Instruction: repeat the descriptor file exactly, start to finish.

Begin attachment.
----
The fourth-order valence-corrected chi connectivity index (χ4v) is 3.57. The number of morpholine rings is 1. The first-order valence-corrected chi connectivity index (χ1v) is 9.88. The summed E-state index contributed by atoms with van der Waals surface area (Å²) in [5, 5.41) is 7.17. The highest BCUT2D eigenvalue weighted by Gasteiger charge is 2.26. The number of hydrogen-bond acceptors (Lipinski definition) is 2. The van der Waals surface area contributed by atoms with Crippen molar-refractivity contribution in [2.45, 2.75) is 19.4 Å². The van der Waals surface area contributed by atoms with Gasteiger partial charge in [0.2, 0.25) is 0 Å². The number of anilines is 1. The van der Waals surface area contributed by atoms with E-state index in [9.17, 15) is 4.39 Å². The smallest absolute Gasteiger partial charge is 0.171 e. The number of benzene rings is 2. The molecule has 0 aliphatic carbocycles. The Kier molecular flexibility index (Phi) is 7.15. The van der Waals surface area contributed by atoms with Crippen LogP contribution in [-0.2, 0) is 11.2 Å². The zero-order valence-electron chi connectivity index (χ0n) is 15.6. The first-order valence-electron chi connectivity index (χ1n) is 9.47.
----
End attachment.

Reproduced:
The fourth-order valence-corrected chi connectivity index (χ4v) is 3.57. The number of morpholine rings is 1. The first-order valence-corrected chi connectivity index (χ1v) is 9.88. The summed E-state index contributed by atoms with van der Waals surface area (Å²) in [5, 5.41) is 7.17. The highest BCUT2D eigenvalue weighted by Gasteiger charge is 2.26. The number of hydrogen-bond acceptors (Lipinski definition) is 2. The van der Waals surface area contributed by atoms with Crippen molar-refractivity contribution in [2.45, 2.75) is 19.4 Å². The van der Waals surface area contributed by atoms with Gasteiger partial charge in [0.2, 0.25) is 0 Å². The number of anilines is 1. The van der Waals surface area contributed by atoms with E-state index in [9.17, 15) is 4.39 Å². The smallest absolute Gasteiger partial charge is 0.171 e. The number of benzene rings is 2. The molecule has 0 aliphatic carbocycles. The Kier molecular flexibility index (Phi) is 7.15. The van der Waals surface area contributed by atoms with Crippen LogP contribution in [-0.2, 0) is 11.2 Å². The zero-order valence-electron chi connectivity index (χ0n) is 15.6. The first-order valence-electron chi connectivity index (χ1n) is 9.47.